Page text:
Transferring into UT-Austin Computer Science

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Admission to Computer Science whether you’re applying as a first-time freshman or transfer is extremely competitive. Popularity of Computer Science programs nationwide has expanded geometrically in the past ten years.

Consider this post showing application numbers for first-time freshman from 2010-2016.

Last year, many 4.0 applicants with relevant STEM experience did not gain admission. Getting in requires nearly perfect grades, an extensive resume/compelling essays, and getting really lucky.

Here is the profile of an admitted CS applicant for Fall 2016.

Prerequisite requirements to transfer into Computer Science

All applicants must apply in the fall and have 24 hours completed or in progress. Minimum GPA consideration is a 3.0 with competitive applicants earning 3.8 or higher with a 4.0 in STEM courses.

To be most competitive, students should have earned credit for calculus and should have complete or in progress a minimum of nine credit hours in first-year math and science courses for science majors.”

At a minimum, you should have completed or in progress the first year of calculus. Since there are no admissions statistics for the CS transfer admitted student profile, it’s hard to make firm recommendations.

Incoming transfers should also anticipate spending at least three years completing their degree regardless of how many credits you’ve already earned.

Tips for External Transfer to UT Computer Science

Reviewers are looking for a demonstrated commitment to activities and interests related to computer science. Because so many students apply, they can be selective about who they choose. Although CS/Programming/Robotics experience is not necessary to get in, it definitely helps.

The reality is that, with access to a ton of independent study and resource options that are either free or inexpensive, there are way more opportunities than when I was applying to college. Admissions staff regularly sees applicants with a high level of competency, so it's important that you set yourself apart.

Even though applicants may be doing really neat things, they're not always good at expanding upon their activities in their resume or elaborating on their interests and showing how they're a good fit for computer science in their essays.

Like any other program, reviewers are looking for self-starters, students who can work independently and/or in groups, curiosity and passion about their future studies.

Reviewers want to see that you spend your free time tinkering and exploring just because it will help your admissions chances but because you can't imagine doing anything else.

There is a huge range of successful kinds of Computer Science applicants, and most of them won't have a typical resume of leadership experience, volunteer hours, or your standard list of extracurricular activities.

All things equal, independent study will almost always look more impressive than joining an organization or contributing to an already established project.

Crafting your Computer Science Essay A Statement of Purpose and Expanded Resume

This is not an exhaustive list, but it should give you an idea of some things to consider in your own portfolio based on what I've seen other successful applicants submit. You need to be as explicit as possible about:

  • Which programming languages and software you know

  • What resources you've used to learn and your level of competency (elementary, intermediate, proficient, expert)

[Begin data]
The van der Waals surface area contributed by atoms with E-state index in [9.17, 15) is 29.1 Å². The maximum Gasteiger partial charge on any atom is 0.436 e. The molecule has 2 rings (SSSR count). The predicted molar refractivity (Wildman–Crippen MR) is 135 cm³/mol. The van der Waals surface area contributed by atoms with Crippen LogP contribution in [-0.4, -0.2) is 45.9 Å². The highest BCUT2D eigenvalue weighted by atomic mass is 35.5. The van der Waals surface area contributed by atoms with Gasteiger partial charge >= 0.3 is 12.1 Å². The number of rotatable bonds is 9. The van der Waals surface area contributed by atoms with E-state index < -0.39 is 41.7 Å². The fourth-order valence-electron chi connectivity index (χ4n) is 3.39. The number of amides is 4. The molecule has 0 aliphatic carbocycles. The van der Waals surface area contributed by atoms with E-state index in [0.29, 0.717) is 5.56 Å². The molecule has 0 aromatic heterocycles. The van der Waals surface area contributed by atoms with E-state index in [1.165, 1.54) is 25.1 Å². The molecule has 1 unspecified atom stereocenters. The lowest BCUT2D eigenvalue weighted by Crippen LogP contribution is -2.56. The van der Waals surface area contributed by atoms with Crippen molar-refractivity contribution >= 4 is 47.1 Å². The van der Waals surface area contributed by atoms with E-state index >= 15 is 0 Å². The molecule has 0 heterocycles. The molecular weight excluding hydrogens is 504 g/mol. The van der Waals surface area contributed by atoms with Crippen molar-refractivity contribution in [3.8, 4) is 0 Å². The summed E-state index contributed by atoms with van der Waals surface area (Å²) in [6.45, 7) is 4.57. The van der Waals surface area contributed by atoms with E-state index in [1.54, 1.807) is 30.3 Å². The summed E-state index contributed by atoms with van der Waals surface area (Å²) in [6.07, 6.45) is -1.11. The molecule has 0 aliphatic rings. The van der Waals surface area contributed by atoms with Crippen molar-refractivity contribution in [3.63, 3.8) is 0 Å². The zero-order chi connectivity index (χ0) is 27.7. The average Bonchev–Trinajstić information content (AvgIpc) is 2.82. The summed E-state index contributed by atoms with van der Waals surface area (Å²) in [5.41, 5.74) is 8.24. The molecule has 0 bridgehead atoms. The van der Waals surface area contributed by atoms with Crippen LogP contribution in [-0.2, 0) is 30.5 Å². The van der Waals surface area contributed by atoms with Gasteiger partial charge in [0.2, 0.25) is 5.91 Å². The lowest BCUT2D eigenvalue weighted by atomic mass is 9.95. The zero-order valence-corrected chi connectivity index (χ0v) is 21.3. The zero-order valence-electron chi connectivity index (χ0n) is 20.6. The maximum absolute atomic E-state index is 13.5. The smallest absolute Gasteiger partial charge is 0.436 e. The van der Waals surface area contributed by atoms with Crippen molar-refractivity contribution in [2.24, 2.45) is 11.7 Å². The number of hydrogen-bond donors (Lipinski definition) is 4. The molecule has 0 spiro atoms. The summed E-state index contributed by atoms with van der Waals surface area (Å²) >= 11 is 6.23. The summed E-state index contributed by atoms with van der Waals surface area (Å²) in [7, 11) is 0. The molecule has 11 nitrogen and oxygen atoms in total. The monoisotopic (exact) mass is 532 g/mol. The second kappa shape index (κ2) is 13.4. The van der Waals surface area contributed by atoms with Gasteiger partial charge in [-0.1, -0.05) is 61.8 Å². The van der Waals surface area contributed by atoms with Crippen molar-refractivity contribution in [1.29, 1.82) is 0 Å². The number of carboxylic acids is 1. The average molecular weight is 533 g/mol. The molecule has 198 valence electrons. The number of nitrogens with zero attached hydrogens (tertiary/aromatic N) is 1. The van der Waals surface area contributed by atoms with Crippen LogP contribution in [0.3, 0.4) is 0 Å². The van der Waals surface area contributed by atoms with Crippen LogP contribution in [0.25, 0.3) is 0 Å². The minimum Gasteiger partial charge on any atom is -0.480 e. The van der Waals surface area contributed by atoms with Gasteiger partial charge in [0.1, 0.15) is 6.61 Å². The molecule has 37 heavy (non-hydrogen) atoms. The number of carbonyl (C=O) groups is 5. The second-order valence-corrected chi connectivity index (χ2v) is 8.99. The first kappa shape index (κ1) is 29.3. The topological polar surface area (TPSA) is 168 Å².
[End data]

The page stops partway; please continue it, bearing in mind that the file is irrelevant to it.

• Any independent projects, applications, or games you've developed

  • Leadership positions in niche or underrepresented communities like women in STEM or a Hispanic robotics team

  • Advanced mathematics beyond high school calculus like linear algebra or differential equations

  • STEM extracurricular activities like robotics, Technology Student Association, Science Olympiad, Intel ISEF, etc.

  • Consider including your personal site if you want to give reviewers the chance to look at your work (they won't always do so)

  • If you've conducted research with a professor, note any publications that may be in progress, the journal, and if you're a sole or co-author

  • Unpaid internships or paid employment with technology companies or start-ups

  • Certificates, open-source courses, or university credits you have earned and the approximate number of hours it took for completion

  • Related community service or volunteer projects (like building a website for a non-profit, creating a record keeping software for an animal shelter, constructing and managing a mailing list, etc)

  • Experience and/or demonstrated competency in graphic design, video editing, search engine optimization, online marketing, digital publishing, cryptocurrency, architectural/engineering/statistics software, music production, 3D printing

  • Unconventional activities that are important to you but may be unfamiliar to your reviewers yet are important to you

  • Special circumstances or obstacles you've overcome, i.e. not having AP Computer Science at your school, no access to mentors with relevant experience, starting your own club, not having internet at home

For activities or interests that are most interesting to you, consider spending at least some parts of your essays providing context why they interest you, how it helps shape your current and future academic/professional goals, and why you would be a good fit for your choice of major.

You should also consider discussing why UT-Austin specifically is a great fit for you. I suggest that you explicitly identify at least a few resources, student organizations, professors, research labs, upper-division coursework, and professional opportunities in Austin and why you are uniquely interested in UT.

Interested in maximizing your UT-Austin Computer Science transfer chances? Get started with a free consultation.

Kevin MartinTransfer